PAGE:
Friday, June 26, 2009

Persistance of youth -- the boy who never grew up

I've been doing a lot of thinking about the 1980s recently. I was never far away, at least culturally (more than half the songs in my iTunes have a 1980s date). But recent events, especially my upcoming 20-year high school reunion (arrgh!), have given the decade renewed prominence.

Perhaps the death of Michael Jackson will help crystallize my feelings. Was I ever a huge fan? No. But "Thriller"was the first album I ever chose to illicitly copy (a cassette held up the the speakers while my cousin Marco's LP played). Jackson was a cultural phenomenon while I was in sixth grade (Lincoln Elementary) and junior high (Rosemont Middle School) and I enjoyed his music and showmanship for what it was worth.

Not that I thought the music was great (some of it began to grate on me rather early), but I thought Michael was amazing -- partly simply because he was popular. As soon as I got into Rosemont, however, the dissolution of my beliefs began. Michael Jackson was one of the first times (but certainly not one of the last) that I saw "tall poppy syndrome" in action.

"He's gay" (then as now one of the most misused epitaphs). "He's weird." "Michael Jackson is sooo lame." The put-downs came from right and left. And although I never did anything to show my fandom and was never victimized because of it, my enjoyment of Michael's music faded prematurely -- simply because of peer pressure. And to be honest, these put downs of Michael came before any of his well-document later behavior.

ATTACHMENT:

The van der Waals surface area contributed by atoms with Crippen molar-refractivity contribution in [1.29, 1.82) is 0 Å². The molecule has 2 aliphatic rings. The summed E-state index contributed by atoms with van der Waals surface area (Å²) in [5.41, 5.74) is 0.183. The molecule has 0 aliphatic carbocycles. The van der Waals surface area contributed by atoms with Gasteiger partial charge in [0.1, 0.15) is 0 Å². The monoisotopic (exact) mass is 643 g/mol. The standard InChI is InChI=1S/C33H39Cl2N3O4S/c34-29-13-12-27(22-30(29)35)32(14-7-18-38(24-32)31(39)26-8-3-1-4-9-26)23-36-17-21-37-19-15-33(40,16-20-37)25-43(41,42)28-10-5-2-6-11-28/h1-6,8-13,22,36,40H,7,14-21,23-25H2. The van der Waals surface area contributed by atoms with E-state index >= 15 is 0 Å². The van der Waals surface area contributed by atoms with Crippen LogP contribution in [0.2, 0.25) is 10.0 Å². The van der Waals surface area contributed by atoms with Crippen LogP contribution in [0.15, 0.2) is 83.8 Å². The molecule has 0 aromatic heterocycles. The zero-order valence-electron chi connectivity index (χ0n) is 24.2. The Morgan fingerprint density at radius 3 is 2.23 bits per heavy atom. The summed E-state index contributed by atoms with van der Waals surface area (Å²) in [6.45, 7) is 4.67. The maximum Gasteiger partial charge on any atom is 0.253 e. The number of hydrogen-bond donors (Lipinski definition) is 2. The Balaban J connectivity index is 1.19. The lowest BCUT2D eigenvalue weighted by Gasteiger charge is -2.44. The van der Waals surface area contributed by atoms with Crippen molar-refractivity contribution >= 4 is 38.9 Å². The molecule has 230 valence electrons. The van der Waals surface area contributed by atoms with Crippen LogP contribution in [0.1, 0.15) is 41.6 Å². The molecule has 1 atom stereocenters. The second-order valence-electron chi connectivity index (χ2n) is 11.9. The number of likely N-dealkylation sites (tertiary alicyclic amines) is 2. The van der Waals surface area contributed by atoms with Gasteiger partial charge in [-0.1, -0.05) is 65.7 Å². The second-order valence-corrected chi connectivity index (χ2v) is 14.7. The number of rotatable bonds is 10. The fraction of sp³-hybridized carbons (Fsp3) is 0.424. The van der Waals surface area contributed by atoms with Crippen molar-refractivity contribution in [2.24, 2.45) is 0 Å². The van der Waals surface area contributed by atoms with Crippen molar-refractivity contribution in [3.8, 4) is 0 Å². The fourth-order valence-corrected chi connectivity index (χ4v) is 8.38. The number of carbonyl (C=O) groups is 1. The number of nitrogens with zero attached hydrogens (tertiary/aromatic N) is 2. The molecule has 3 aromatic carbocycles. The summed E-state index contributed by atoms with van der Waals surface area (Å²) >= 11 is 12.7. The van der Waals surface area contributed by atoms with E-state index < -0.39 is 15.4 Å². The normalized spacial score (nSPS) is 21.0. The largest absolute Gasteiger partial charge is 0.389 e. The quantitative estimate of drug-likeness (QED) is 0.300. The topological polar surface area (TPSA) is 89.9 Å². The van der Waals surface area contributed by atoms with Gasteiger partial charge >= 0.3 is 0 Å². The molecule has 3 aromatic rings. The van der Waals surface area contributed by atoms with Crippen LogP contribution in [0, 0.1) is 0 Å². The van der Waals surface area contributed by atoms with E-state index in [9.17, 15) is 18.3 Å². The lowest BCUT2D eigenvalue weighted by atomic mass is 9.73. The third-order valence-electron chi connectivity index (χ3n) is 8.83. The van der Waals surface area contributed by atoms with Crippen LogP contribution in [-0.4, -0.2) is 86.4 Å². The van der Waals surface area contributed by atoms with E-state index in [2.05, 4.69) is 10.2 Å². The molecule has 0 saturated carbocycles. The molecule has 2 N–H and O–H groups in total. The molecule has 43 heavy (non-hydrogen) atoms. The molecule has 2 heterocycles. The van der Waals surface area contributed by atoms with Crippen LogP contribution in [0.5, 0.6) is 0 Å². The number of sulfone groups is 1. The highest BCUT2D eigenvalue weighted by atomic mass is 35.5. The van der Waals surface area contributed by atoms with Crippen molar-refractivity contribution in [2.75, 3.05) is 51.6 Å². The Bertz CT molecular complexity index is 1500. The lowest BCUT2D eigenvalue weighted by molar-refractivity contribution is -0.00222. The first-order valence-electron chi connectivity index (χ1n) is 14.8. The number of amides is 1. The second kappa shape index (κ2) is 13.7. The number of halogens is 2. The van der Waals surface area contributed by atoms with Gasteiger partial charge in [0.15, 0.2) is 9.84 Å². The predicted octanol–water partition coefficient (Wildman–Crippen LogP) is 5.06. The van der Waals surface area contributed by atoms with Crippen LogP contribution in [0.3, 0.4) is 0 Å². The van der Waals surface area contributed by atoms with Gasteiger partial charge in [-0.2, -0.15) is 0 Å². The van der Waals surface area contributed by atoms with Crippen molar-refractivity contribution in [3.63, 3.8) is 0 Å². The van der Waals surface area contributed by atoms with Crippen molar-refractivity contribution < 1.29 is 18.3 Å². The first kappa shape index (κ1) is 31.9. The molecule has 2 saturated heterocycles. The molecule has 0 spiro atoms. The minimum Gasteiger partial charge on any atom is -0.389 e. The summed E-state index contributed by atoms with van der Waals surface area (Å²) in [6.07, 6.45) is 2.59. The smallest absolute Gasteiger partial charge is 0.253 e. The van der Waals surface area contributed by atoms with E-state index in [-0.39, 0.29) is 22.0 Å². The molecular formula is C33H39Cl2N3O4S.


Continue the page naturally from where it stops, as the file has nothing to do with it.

Whatever his later problems (and I am in no way saying look the other way when it comes to allegations about child molestation), I will choose to remember Michael Jackson as an extremely talented performer, an outstanding dancer and spectacular songwriter.

None of the numerous 1980s songs on my iTunes are by Michael Jackson. But thanks to the radio (BBC Radio 1 played an hour-long block of MJ songs today) I am flashing back to a more innocent time where I could make my own choices without worrying what others thought. RIP Michael. You were part of my youth and you leave with my respect.

Thursday, June 11, 2009

SamTrans public hearing set for ... sometime

The San Mateo County Transit District's board of directors did as expected on Wednesday and scheduled a public hearing on potentially significant service cuts.

I use the term "scheduled" loosely, as the directors set the public hearing for some vague, unidentified time in "late July or early August."